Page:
PHOENIX — Last year, the spring training season in Arizona was cut short as the first reported cases of the coronavirus started in our state.
ABC15 Arizona also first reported on Tuesday that there was a letter from the Cactus League Association, along with some city and town leaders, that was sent to Major League Baseball and the Player's Association.
In it, they asked if there was an option to delay the start of the season because of the number of COVID cases in Arizona.
"Public health and safety is our top concern," said Arizona Cactus League Association Executive Director Bridget Binsbacher.
While MLB said in a statement, they share the concern of safety and they are going to instruct teams to be prepared for an on-time start on February 27.
As for how many people will be allowed and what safety precautions will be in place, Binsbacher said, the final plans are still being worked out.
"Things can be so drastically different a week from now, let alone three weeks from now, or six weeks from now," Binsbacher explained. "So, we're just... it's a moving target we're watching all the time."
But spring training is more than just a game. The big picture of the impact it all has on Arizona's economy stretches far beyond the ballpark.
Every couple of years, Arizona State University conducts an economic impact study related to spring training.
In 2018, the Arizona Cactus League Association reported total attendance was about 1.7 million people.
The ASU survey indicates that the season brought in more than $644 million to the state with booked hotels and packed restaurants.
"We were in the midst of our economic impact study in 2020 when the season came to such an abrupt halt," Binsbacher said.
Last year, spring training brought in more than $360 million.
"It touches so many different areas... tourism, you know - the local restaurants and establishments that really rely on that influx of travel and activity during spring training," Binsbacher explained.
Mike Haley owns Belle's Nashville Kitchen in the Valley. He said a delayed season or not will still have an impact.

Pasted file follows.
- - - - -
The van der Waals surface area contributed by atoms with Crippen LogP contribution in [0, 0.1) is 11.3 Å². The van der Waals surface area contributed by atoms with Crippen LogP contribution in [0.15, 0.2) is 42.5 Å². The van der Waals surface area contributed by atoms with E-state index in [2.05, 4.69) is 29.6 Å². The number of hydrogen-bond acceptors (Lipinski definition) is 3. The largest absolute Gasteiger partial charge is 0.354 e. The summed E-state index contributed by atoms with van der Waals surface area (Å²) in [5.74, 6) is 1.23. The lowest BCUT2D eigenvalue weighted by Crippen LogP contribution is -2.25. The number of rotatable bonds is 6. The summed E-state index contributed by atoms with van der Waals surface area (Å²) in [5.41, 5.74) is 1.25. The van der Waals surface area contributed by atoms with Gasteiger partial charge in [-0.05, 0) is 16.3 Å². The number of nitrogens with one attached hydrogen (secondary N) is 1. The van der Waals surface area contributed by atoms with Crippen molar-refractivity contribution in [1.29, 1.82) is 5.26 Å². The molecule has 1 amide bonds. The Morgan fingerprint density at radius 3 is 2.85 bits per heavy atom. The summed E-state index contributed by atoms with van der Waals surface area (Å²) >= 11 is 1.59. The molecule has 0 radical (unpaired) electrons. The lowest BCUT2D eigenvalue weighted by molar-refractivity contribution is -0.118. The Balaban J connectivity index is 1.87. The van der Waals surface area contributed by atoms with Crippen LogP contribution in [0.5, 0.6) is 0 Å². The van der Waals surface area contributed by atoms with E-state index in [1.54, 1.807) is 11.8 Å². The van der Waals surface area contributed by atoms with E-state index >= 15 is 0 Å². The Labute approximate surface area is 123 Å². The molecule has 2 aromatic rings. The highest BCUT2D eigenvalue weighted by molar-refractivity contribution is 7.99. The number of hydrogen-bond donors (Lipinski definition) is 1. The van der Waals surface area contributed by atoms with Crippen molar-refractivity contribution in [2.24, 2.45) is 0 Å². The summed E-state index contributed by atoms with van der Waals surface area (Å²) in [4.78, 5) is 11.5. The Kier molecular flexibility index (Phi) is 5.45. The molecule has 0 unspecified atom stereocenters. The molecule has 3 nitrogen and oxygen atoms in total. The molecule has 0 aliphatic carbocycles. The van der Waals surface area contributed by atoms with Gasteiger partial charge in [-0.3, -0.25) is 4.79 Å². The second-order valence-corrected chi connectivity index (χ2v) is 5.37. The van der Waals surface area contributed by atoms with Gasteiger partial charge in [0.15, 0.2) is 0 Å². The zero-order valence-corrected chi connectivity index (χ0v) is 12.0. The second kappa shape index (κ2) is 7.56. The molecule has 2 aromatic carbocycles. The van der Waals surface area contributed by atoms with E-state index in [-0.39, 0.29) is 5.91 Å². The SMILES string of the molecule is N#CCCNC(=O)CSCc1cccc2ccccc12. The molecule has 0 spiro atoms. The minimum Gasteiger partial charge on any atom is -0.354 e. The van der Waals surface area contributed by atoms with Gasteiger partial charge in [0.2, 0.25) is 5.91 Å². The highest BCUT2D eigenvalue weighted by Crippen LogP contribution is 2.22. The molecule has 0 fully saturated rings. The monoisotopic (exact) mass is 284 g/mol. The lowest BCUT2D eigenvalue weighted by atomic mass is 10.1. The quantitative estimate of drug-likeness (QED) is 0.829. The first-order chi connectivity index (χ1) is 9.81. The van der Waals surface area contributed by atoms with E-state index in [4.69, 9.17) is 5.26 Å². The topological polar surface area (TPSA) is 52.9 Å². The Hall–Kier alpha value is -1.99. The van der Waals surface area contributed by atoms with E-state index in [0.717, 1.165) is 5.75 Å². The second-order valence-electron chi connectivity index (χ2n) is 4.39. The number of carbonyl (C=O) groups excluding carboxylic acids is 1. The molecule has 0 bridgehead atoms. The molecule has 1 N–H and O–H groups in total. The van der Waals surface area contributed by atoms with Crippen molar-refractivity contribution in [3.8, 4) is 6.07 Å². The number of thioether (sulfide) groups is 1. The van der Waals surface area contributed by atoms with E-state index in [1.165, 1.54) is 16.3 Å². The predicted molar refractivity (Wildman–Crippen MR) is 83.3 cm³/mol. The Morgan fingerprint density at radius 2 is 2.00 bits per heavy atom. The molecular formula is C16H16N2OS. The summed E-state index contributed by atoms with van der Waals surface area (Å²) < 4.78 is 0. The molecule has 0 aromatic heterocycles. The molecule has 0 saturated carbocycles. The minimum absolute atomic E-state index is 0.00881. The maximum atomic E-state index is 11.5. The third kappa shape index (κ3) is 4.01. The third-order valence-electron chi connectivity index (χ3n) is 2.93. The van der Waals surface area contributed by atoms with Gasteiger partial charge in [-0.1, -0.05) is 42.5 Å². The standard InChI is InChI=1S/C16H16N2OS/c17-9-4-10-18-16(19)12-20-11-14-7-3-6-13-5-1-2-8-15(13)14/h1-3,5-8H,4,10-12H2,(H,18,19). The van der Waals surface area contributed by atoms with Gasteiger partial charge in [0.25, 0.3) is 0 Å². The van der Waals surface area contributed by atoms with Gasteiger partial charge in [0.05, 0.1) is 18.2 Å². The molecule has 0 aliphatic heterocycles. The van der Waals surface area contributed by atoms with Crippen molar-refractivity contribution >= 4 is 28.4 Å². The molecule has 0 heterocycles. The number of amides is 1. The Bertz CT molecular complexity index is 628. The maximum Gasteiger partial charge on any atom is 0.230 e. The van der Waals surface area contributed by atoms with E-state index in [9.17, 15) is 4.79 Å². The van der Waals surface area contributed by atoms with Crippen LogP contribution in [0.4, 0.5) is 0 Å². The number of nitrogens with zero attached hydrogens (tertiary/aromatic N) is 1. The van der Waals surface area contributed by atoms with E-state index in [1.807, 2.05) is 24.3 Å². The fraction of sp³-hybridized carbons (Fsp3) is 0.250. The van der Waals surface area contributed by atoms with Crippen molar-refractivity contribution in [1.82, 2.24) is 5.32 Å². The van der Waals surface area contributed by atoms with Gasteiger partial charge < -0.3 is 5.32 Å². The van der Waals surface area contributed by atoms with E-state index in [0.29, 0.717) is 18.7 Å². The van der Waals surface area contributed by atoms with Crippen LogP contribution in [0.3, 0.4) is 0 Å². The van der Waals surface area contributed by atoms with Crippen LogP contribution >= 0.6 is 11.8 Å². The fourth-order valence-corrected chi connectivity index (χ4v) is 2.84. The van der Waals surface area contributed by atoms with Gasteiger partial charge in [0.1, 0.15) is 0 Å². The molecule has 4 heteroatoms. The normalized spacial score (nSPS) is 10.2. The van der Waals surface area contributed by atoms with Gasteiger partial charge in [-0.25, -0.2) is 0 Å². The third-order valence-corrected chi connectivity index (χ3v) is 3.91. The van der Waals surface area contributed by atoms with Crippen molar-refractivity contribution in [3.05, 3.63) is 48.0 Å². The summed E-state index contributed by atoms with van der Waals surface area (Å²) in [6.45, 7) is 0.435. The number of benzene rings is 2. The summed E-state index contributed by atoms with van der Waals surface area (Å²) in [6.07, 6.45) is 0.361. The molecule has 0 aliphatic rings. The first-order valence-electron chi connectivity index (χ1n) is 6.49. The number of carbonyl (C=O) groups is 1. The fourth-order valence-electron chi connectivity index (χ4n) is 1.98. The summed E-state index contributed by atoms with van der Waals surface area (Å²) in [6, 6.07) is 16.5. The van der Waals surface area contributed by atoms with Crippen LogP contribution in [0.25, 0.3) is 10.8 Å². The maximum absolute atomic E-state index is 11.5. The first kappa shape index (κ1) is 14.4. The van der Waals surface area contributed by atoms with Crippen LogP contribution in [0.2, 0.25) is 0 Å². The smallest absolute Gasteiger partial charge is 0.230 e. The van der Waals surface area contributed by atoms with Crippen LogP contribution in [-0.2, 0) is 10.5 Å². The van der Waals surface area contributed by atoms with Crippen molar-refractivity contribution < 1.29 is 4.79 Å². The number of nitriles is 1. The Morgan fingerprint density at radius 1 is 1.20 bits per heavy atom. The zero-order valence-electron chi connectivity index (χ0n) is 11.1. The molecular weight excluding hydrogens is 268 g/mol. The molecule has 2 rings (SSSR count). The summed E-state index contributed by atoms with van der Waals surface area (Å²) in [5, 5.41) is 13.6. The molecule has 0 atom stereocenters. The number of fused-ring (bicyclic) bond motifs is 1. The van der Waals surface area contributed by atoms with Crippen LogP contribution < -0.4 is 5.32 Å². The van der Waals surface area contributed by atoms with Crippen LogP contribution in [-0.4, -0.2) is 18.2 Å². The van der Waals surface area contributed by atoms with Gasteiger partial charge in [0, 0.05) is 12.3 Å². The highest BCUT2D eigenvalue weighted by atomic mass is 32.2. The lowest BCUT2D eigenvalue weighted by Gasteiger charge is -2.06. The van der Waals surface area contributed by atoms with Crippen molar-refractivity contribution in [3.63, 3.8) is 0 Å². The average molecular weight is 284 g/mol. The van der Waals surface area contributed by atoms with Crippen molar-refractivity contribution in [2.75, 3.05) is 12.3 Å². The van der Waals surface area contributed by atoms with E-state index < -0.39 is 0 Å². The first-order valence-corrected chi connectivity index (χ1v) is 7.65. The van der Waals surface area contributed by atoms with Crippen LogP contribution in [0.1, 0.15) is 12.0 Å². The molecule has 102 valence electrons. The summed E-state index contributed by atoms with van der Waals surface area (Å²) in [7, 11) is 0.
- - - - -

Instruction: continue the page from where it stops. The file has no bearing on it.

"It's going to be tough," Haley said. "...You're just not going to have the foot traffic. You're not going to have people coming to town... staying at hotels, spending money at the bars and restaurants, spending money at the shops."
Haley had wanted to open a restaurant for years and loved the vibe of Music City. He thought a Nashville-themed honky-tonk restaurant would fit nicely among the locals and tourists.
"It goes with the theme of Old Town Scottsdale," Haley said. "...The cowboys and all the good stuff that goes with Old Town Scottsdale."
The location is usually full of foot traffic, near spring training, and in a spot people coming from out of state usually want to visit.
"Obviously, we want people to go to the games, so afterwards they come in and have a hot chicken sandwich and they have some cocktails," Haley said. "...And those people not there is going to be tough."
Just how much of a hit the economy will take this year is still up in the air and the Cactus League Association said they will be ready to start safely on February 27, no matter how different things may look.
"We're watching it very closely," Binsbacher said. "We're working cooperatively within the Cactus League, with MLB, with other stakeholders to make sure that we are making the best possible decisions to prepare for Spring Training 2021."
Binsbacher does suggest keeping an eye on the Cactus League's website or the team's website to keep up to date on any and all changes to the schedule that come about.
You can do so by clicking here.